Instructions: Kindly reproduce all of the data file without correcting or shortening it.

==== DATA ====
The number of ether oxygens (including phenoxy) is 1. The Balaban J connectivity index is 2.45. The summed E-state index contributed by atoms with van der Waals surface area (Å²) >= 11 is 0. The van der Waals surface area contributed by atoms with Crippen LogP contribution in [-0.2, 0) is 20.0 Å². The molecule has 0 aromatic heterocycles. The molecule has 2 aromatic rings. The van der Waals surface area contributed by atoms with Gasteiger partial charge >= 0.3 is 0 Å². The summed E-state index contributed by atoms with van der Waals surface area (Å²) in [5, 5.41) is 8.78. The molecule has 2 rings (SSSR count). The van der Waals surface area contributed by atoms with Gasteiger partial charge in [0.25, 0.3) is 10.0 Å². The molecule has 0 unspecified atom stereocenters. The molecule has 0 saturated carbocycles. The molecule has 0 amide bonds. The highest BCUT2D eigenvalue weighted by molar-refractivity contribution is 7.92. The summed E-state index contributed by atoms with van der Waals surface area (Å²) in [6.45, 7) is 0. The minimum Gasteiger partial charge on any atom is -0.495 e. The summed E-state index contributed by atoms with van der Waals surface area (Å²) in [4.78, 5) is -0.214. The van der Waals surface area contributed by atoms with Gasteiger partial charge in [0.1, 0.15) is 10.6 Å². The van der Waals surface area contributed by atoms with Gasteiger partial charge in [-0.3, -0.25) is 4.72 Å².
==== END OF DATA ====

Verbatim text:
The number of ether oxygens (including phenoxy) is 1. The Balaban J connectivity index is 2.45. The summed E-state index contributed by atoms with van der Waals surface area (Å²) >= 11 is 0. The van der Waals surface area contributed by atoms with Crippen LogP contribution in [-0.2, 0) is 20.0 Å². The molecule has 0 aromatic heterocycles. The molecule has 2 aromatic rings. The van der Waals surface area contributed by atoms with Gasteiger partial charge >= 0.3 is 0 Å². The summed E-state index contributed by atoms with van der Waals surface area (Å²) in [5, 5.41) is 8.78. The molecule has 2 rings (SSSR count). The van der Waals surface area contributed by atoms with Gasteiger partial charge in [0.25, 0.3) is 10.0 Å². The molecule has 0 unspecified atom stereocenters. The molecule has 0 saturated carbocycles. The molecule has 0 amide bonds. The highest BCUT2D eigenvalue weighted by molar-refractivity contribution is 7.92. The summed E-state index contributed by atoms with van der Waals surface area (Å²) in [6.45, 7) is 0. The minimum Gasteiger partial charge on any atom is -0.495 e. The summed E-state index contributed by atoms with van der Waals surface area (Å²) in [4.78, 5) is -0.214. The van der Waals surface area contributed by atoms with Gasteiger partial charge in [0.1, 0.15) is 10.6 Å². The van der Waals surface area contributed by atoms with Gasteiger partial charge in [-0.3, -0.25) is 4.72 Å².